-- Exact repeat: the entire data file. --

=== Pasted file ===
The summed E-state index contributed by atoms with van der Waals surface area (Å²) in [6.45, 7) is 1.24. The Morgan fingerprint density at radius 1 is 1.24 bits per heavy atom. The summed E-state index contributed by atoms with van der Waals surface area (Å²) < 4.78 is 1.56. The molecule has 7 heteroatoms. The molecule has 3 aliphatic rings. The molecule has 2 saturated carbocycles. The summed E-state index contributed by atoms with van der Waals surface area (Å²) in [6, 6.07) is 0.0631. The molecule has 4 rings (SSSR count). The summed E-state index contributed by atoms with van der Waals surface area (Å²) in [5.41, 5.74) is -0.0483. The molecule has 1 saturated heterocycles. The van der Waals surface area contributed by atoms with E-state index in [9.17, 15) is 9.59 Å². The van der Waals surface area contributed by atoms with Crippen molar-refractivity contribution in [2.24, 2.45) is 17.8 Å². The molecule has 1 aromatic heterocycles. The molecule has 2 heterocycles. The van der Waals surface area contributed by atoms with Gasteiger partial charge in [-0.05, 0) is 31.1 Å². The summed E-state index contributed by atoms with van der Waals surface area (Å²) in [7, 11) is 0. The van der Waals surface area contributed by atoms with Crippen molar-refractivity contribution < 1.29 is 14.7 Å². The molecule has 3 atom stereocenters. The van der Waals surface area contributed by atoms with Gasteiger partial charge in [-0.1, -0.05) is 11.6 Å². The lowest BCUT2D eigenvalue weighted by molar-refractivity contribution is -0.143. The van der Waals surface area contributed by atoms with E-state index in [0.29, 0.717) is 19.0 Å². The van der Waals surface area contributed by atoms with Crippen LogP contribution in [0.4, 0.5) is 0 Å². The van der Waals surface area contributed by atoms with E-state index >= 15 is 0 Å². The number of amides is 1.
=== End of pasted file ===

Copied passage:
The summed E-state index contributed by atoms with van der Waals surface area (Å²) in [6.45, 7) is 1.24. The Morgan fingerprint density at radius 1 is 1.24 bits per heavy atom. The summed E-state index contributed by atoms with van der Waals surface area (Å²) < 4.78 is 1.56. The molecule has 7 heteroatoms. The molecule has 3 aliphatic rings. The molecule has 2 saturated carbocycles. The summed E-state index contributed by atoms with van der Waals surface area (Å²) in [6, 6.07) is 0.0631. The molecule has 4 rings (SSSR count). The summed E-state index contributed by atoms with van der Waals surface area (Å²) in [5.41, 5.74) is -0.0483. The molecule has 1 saturated heterocycles. The van der Waals surface area contributed by atoms with E-state index in [9.17, 15) is 9.59 Å². The van der Waals surface area contributed by atoms with Crippen molar-refractivity contribution in [2.24, 2.45) is 17.8 Å². The molecule has 1 aromatic heterocycles. The molecule has 2 heterocycles. The van der Waals surface area contributed by atoms with Gasteiger partial charge in [-0.05, 0) is 31.1 Å². The summed E-state index contributed by atoms with van der Waals surface area (Å²) in [7, 11) is 0. The van der Waals surface area contributed by atoms with Crippen molar-refractivity contribution < 1.29 is 14.7 Å². The molecule has 3 atom stereocenters. The van der Waals surface area contributed by atoms with Gasteiger partial charge in [-0.1, -0.05) is 11.6 Å². The lowest BCUT2D eigenvalue weighted by molar-refractivity contribution is -0.143. The van der Waals surface area contributed by atoms with E-state index in [0.29, 0.717) is 19.0 Å². The van der Waals surface area contributed by atoms with Crippen LogP contribution in [0.4, 0.5) is 0 Å². The van der Waals surface area contributed by atoms with E-state index >= 15 is 0 Å². The number of amides is 1.